Shining A Light

Roanoke Times-

Shining a light on Lyme disease

Four women in the Roanoke area talk about the struggles they've had with Lyme disease, including getting doctors to properly diagnose them.

By Jen McCaffery


If Amy Pace had not run into Julia Collins at the Roanoke Natural Foods Co-op one day earlier this year, it might have taken her much longer to figure out what was wrong with her.

For about two years, the former personal trainer had endured severe headaches, swollen glands and extreme fatigue.

"When you have two little kids, you expect to be tired," said Pace, who is 34 and lives in South Roanoke.

Then Pace started to run a fever and developed severe joint pain. She heard ringing in her ears, started slurring her words, and developed what she calls "brain fog."

Pace had consulted with six Roanoke Valley doctors about her illness. Only one had her tested for Lyme disease, and the test came back negative.

"I never considered that I had Lyme disease," Pace said.

But Collins, 44, knew about Lyme, because she'd also spent years trying to figure out what was wrong with her before she was diagnosed with the disease. She and Pace discussed their symptoms. Collins recommended Pace see her doctor in Maryland.

Like Collins and other people in a growing local word-of-mouth network, Pace has since been diagnosed with a chronic form of the illness. She, Collins, and two other Roanoke Valley women interviewed for this story -- Cindy Courtright and Kim Mackey -- say they have spent years and tens of thousands of dollars consulting doctors and getting medical tests before finally being diagnosed with the condition.

Between them, they were told they had a virus, or fibromyalgia, or chronic fatigue syndrome, or multiple sclerosis, that they might be depressed, or in Mackey's case, that it all could just be in her head.

Pace said she initially kept working with doctors' diagnoses but wasn't getting any better. She said she always felt there was something else underlying her symptoms.

What is striking about the women interviewed for this story is how much they have in common. They were all healthy young mothers who initially attributed their symptoms to recently having given birth or to post-partum fatigue.

Pace and Courtright, who is 40, were living in the Roanoke region when they were diagnosed; Collins, who now lives in South Roanoke, developed symptoms while living in Philadelphia. Mackey, 37, first started having medical problems when she lived in Connecticut.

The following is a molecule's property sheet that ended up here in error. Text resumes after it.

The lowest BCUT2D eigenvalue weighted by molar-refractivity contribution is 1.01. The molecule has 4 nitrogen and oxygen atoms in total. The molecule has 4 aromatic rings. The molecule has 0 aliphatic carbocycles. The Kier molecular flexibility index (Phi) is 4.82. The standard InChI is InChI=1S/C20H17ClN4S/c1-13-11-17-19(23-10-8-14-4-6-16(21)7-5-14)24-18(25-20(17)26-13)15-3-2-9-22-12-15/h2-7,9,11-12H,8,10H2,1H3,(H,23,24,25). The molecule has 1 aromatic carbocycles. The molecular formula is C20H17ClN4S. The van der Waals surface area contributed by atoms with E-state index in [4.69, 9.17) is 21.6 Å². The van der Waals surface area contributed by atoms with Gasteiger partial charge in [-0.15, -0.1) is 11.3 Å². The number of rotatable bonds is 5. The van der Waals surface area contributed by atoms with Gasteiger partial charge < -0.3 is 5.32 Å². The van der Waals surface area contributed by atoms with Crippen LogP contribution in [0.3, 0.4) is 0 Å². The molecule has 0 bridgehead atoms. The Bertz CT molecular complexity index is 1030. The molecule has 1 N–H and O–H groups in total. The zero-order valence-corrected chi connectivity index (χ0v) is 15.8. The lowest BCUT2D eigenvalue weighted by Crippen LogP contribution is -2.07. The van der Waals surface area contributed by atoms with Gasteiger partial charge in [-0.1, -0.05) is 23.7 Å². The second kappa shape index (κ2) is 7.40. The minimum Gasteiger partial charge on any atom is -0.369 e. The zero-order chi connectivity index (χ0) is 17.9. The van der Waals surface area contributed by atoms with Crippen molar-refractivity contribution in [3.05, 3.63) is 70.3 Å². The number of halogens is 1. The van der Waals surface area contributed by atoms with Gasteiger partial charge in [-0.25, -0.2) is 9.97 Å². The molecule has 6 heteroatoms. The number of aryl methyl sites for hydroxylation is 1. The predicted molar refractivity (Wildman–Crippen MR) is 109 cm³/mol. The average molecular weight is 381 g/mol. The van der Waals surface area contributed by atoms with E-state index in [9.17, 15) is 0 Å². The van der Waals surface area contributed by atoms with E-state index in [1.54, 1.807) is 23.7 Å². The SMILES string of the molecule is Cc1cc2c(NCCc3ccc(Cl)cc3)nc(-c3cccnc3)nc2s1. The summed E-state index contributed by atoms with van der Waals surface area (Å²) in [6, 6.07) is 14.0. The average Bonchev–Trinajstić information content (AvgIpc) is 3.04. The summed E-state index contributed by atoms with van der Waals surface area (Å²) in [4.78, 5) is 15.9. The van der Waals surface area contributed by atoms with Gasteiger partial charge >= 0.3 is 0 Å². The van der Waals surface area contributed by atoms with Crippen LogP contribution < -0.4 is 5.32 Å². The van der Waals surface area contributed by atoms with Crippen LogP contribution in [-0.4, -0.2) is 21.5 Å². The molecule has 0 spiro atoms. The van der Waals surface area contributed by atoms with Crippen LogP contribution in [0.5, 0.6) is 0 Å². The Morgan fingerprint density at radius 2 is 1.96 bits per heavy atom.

Local concern about Lyme disease seems to be growing. Pace estimates that she's gotten calls about Lyme from at least 10 people who think they have it or who have already been diagnosed with it.

Lyme disease is the most common vector-borne infection in the United States, according to the U.S. Centers for Disease Control and Prevention. That means it is the most common infection from ticks or insects.

But there appears to be a disconnect between anecdotal evidence about the prevalence of Lyme cases and data from the Virginia Department of Health. And the diagnosis of Lyme already has caused some controversy and spurred the creation of an advocacy group in Northern Virginia.

According to data from the health department, just six cases of Lyme disease were reported in Southwest Virginia in 2003, the last year for which figures are available. A total of 195 cases were reported statewide that year.

Reported cases of Lyme disease have generally trended upward during the last decade, from 131 cases in 1994 to 195 cases in 2003, according to health department data.

Lex Gibson, an epidemiologist with the Roanoke and Alleghany health districts, pointed out that diseases are often under reported to the health department. He also pointed out that in the case of Lyme, sometimes only one test -- the ELISA test, short for enzyme-linked immuno assay -- is done. And he said it is not a very good test.

And the cases of people who were diagnosed with Lyme outside Virginia -- as were the women in this story -- were likely never reported to the Virginia Department of Health.

Dr. Kevin Kelleher, a family physician with Cave Spring Family Practice, said Lyme is still relatively rare in the Roanoke region. It originated in Connecticut and is common in the northeastern United States, but has been drifting into more areas, Kelleher said.

Lyme disease also can be difficult to diagnose for several reasons, Kelleher said. Fewer than 60 percent of people who are bitten by a tick and get Lyme disease actually develop the classic bull's-eye rash that is a common symptom of the disease, he said.

"What you're left with is someone with generalized flu symptoms, so that can fool us right off," Kelleher said.

The second problem with diagnosing Lyme disease is that very few people actually remember getting bitten by a tick, Kelleher said. And the third problem is that the testing for Lyme isn't highly specific, he said.

Right off the bat, the ELISA test misses 10 percent of the cases, Kelleher said. Another quarter of the cases register false positives, he said.